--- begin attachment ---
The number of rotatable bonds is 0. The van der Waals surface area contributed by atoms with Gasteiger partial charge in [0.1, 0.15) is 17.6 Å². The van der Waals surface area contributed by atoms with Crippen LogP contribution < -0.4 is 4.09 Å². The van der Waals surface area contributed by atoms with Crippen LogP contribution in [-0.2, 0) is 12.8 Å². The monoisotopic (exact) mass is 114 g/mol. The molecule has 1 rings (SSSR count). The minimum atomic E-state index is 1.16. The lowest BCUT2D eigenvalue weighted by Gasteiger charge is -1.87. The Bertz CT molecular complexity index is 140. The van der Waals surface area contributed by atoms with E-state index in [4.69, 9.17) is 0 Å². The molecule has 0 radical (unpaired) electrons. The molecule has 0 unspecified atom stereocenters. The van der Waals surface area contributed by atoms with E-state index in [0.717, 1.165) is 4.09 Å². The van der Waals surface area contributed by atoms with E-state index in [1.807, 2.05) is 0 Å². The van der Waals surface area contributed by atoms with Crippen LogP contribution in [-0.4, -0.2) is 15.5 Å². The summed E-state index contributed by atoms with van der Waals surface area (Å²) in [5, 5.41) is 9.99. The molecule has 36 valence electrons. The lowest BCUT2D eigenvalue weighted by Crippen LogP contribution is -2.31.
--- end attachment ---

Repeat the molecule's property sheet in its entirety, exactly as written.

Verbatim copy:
The number of rotatable bonds is 0. The van der Waals surface area contributed by atoms with Gasteiger partial charge in [0.1, 0.15) is 17.6 Å². The van der Waals surface area contributed by atoms with Crippen LogP contribution < -0.4 is 4.09 Å². The van der Waals surface area contributed by atoms with Crippen LogP contribution in [-0.2, 0) is 12.8 Å². The monoisotopic (exact) mass is 114 g/mol. The molecule has 1 rings (SSSR count). The minimum atomic E-state index is 1.16. The lowest BCUT2D eigenvalue weighted by Gasteiger charge is -1.87. The Bertz CT molecular complexity index is 140. The van der Waals surface area contributed by atoms with E-state index in [4.69, 9.17) is 0 Å². The molecule has 0 radical (unpaired) electrons. The molecule has 0 unspecified atom stereocenters. The van der Waals surface area contributed by atoms with E-state index in [0.717, 1.165) is 4.09 Å². The van der Waals surface area contributed by atoms with E-state index in [1.807, 2.05) is 0 Å². The van der Waals surface area contributed by atoms with Crippen LogP contribution in [-0.4, -0.2) is 15.5 Å². The summed E-state index contributed by atoms with van der Waals surface area (Å²) in [5, 5.41) is 9.99. The molecule has 36 valence electrons. The lowest BCUT2D eigenvalue weighted by Crippen LogP contribution is -2.31.